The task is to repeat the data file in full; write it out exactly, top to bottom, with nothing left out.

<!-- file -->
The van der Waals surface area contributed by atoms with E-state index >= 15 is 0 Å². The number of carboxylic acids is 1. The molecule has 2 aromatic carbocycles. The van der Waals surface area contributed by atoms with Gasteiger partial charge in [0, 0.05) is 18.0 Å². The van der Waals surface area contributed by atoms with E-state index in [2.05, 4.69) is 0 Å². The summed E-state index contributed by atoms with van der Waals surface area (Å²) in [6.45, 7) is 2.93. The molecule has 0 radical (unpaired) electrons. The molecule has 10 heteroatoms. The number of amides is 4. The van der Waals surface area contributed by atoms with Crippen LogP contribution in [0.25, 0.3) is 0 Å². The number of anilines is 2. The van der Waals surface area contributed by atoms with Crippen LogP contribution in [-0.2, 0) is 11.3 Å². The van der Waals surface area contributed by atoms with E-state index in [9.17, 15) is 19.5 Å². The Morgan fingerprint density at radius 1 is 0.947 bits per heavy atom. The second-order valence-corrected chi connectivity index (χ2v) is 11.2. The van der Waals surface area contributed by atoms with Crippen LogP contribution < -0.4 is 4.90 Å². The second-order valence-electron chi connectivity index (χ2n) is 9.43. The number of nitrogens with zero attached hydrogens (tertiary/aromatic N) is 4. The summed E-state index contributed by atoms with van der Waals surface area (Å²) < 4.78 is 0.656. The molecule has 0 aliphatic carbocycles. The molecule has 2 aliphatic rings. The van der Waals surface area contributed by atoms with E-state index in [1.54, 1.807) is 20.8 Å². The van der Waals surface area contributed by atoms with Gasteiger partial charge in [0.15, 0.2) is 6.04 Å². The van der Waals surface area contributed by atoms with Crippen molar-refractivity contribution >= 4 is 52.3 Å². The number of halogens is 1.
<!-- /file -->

The van der Waals surface area contributed by atoms with E-state index >= 15 is 0 Å². The number of carboxylic acids is 1. The molecule has 2 aromatic carbocycles. The van der Waals surface area contributed by atoms with Gasteiger partial charge in [0, 0.05) is 18.0 Å². The van der Waals surface area contributed by atoms with E-state index in [2.05, 4.69) is 0 Å². The summed E-state index contributed by atoms with van der Waals surface area (Å²) in [6.45, 7) is 2.93. The molecule has 0 radical (unpaired) electrons. The molecule has 10 heteroatoms. The number of amides is 4. The van der Waals surface area contributed by atoms with Crippen LogP contribution in [0.25, 0.3) is 0 Å². The number of anilines is 2. The van der Waals surface area contributed by atoms with Crippen LogP contribution in [-0.2, 0) is 11.3 Å². The van der Waals surface area contributed by atoms with E-state index in [9.17, 15) is 19.5 Å². The Morgan fingerprint density at radius 1 is 0.947 bits per heavy atom. The second-order valence-corrected chi connectivity index (χ2v) is 11.2. The van der Waals surface area contributed by atoms with Crippen LogP contribution < -0.4 is 4.90 Å². The second-order valence-electron chi connectivity index (χ2n) is 9.43. The number of nitrogens with zero attached hydrogens (tertiary/aromatic N) is 4. The summed E-state index contributed by atoms with van der Waals surface area (Å²) < 4.78 is 0.656. The molecule has 0 aliphatic carbocycles. The molecule has 2 aliphatic rings. The van der Waals surface area contributed by atoms with E-state index in [1.54, 1.807) is 20.8 Å². The van der Waals surface area contributed by atoms with Gasteiger partial charge in [0.15, 0.2) is 6.04 Å². The van der Waals surface area contributed by atoms with Crippen molar-refractivity contribution >= 4 is 52.3 Å². The number of halogens is 1.